Nearly 40 percent of Canadian homeowners said they were concerned about their finances, and less than half said they could afford more than $200 in increased monthly costs, according to the latest BNN Bloomberg and RATESDOTCA survey.
The survey, conducted by Leger, asked 1,513 Canadians about their financial conditions as they face rising interest rates and the highest inflation in more than 30 years. The survey focused on homeowners, with 62 percent of respondents saying they own their home. Lager conducted the survey between May 13 and May 15, 2022.
Homeowners, especially those who bought before the pandemic, have enjoyed huge equity gains in the past decade. The median home price in Canada hit a record $816,720 in February, according to the Canadian Real Estate Association. While prices have fallen slightly since then, that’s nearly double the median home price of $468,350 just three years ago, in February 2019.
The survey found that 39 percent of Canadian homeowners are concerned about their finances, including 18 percent who said they are very concerned. Among the respondents concerned, half said they had purchased their home in the past two years.
Age tended to play a large role when it came to worries about finances. Those over 55 were the least likely to worry about their finances, with 32 percent of that group either anxious or very anxious. Those aged 35-54 were the most anxious, including 23 percent of that age group who said they were very concerned about their finances, and nearly half of the group showed some level of anxiety (47 percent).
Those 18-34 fell in the middle of the pack, with 39 percent expressing some concern about their finances.
The survey found that 61 percent of Canadian homeowners said they weren’t worried about their finances at all, indicating that nearly two out of three Canadians think they are in good financial shape. There are likely multiple reasons for this. First, unemployment in the country is approaching a record low after the Canadian economy recovered from the 2020 recession caused by COVID-19 lockdowns.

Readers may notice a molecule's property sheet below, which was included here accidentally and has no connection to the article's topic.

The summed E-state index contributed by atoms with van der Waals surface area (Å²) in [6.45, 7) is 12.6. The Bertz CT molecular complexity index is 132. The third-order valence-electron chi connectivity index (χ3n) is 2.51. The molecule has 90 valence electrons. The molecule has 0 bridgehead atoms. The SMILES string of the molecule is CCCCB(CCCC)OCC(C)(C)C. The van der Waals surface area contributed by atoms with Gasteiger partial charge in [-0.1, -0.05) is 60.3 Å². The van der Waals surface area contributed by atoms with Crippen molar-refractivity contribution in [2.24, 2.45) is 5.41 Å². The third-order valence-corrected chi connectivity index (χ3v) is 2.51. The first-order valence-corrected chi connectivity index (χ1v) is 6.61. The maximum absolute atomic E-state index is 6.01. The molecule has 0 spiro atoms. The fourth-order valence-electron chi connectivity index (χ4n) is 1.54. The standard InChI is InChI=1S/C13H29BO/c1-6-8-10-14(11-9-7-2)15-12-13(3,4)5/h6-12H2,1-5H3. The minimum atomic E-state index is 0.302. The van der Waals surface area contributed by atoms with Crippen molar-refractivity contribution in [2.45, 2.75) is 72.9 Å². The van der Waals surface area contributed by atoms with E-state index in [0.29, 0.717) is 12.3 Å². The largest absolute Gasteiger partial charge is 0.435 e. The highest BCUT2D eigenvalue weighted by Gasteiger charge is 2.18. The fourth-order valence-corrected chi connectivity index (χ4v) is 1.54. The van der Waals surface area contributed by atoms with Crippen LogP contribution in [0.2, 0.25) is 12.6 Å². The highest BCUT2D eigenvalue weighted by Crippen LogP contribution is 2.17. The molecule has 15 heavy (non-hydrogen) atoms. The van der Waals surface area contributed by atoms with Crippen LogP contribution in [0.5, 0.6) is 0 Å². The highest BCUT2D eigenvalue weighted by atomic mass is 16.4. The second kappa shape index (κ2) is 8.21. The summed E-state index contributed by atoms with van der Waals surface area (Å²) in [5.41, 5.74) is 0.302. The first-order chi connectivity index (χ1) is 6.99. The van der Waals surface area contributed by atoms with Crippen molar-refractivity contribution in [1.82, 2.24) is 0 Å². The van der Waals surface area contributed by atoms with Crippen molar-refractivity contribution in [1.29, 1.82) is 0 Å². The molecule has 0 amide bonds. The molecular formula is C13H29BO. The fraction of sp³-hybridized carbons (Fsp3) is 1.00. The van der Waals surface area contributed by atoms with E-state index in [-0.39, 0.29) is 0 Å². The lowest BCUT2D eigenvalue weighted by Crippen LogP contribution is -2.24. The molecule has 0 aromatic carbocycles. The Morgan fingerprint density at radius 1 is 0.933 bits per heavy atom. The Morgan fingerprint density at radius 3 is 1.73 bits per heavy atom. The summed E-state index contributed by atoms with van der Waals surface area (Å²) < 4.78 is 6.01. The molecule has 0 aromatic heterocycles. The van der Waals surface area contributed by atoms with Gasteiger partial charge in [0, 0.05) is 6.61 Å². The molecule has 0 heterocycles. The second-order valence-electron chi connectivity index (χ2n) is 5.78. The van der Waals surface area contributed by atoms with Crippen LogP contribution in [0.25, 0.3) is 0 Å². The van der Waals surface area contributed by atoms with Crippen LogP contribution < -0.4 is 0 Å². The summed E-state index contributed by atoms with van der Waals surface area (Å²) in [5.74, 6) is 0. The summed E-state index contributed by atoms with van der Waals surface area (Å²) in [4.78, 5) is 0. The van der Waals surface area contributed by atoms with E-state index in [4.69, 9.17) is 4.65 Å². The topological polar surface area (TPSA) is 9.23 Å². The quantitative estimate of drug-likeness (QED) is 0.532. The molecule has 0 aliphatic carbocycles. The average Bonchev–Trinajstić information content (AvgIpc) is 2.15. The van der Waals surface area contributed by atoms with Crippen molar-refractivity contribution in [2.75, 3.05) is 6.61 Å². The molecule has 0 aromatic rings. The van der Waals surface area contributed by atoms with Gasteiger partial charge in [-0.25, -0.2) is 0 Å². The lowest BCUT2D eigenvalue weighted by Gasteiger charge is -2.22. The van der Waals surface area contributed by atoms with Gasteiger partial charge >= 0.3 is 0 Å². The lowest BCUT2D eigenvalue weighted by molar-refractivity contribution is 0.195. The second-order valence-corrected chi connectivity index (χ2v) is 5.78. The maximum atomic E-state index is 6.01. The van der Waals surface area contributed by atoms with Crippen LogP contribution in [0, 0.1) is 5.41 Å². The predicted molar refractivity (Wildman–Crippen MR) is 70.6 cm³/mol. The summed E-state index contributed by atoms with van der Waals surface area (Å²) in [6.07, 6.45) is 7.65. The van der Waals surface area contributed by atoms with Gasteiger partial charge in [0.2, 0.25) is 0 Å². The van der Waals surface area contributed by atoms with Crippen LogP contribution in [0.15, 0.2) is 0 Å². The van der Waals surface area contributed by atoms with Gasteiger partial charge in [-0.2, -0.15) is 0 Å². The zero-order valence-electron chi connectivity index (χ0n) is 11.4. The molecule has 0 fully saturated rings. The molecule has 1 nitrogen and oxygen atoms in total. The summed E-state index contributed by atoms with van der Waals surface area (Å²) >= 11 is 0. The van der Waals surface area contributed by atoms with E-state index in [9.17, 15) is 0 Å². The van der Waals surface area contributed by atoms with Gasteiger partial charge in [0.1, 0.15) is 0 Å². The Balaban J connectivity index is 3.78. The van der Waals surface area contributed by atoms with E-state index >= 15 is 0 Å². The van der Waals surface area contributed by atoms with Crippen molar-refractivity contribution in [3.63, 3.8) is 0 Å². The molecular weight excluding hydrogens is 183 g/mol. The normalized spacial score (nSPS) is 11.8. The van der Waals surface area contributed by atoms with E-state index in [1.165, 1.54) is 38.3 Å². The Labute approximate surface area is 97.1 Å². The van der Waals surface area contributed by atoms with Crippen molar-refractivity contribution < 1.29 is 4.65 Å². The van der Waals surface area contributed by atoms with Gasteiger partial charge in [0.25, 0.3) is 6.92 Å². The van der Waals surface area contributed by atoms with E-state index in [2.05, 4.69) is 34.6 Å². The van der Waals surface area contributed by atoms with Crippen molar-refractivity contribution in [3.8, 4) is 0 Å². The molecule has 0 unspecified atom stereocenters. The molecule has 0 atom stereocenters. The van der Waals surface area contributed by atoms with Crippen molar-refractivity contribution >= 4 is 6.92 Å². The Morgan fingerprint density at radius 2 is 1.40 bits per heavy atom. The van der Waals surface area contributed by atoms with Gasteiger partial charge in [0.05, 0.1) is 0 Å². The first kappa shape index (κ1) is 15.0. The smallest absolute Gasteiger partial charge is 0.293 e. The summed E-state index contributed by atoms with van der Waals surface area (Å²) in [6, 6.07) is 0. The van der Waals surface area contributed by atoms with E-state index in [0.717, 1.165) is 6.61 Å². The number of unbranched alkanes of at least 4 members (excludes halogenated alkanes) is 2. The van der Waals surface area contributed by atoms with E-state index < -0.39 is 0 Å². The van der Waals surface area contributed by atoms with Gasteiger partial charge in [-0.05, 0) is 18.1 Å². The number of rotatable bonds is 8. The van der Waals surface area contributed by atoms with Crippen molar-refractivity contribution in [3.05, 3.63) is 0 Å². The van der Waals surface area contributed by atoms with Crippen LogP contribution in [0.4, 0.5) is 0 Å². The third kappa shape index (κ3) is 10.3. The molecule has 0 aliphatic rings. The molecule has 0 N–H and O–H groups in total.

Older Canadians have also benefited from higher house and stock prices in the past couple of years, which has likely boosted their confidence as a result.
The survey found that Canadian homeowners don’t have much room to rest. 74 percent of those surveyed said they could comfortably afford up to $200 in increased monthly costs; After that, trouble appears.
Only 45 percent said they could afford increased monthly costs of between $201 and $500, while 19 percent said they could afford $501 to $1,000. Nine percent said they could afford an increase of $1,000 or more in monthly costs.
The survey also found that many Canadian homeowners cannot save more than five percent of their monthly income. Most experts recommend targeting 10 percent or more to help save for retirement (it’s worth noting, though, that everyone’s financial needs are different, and the 10 percent guideline doesn’t apply to everyone).
73 percent of Canadian homeowners said they could save up to five percent of their monthly income, while 49 percent said they could save up to 10 percent of their monthly income. Only 30 percent are able to save 11-15 percent of their monthly income, while 10 percent say they have the ability to save more than 20 percent.
BNN Bloomberg has teamed up with RATESDOTCA to poll Canadians each month on key pocket issues as we strive to better understand how families are dealing with COVID-19. This is the latest premium in the special monthly coverage.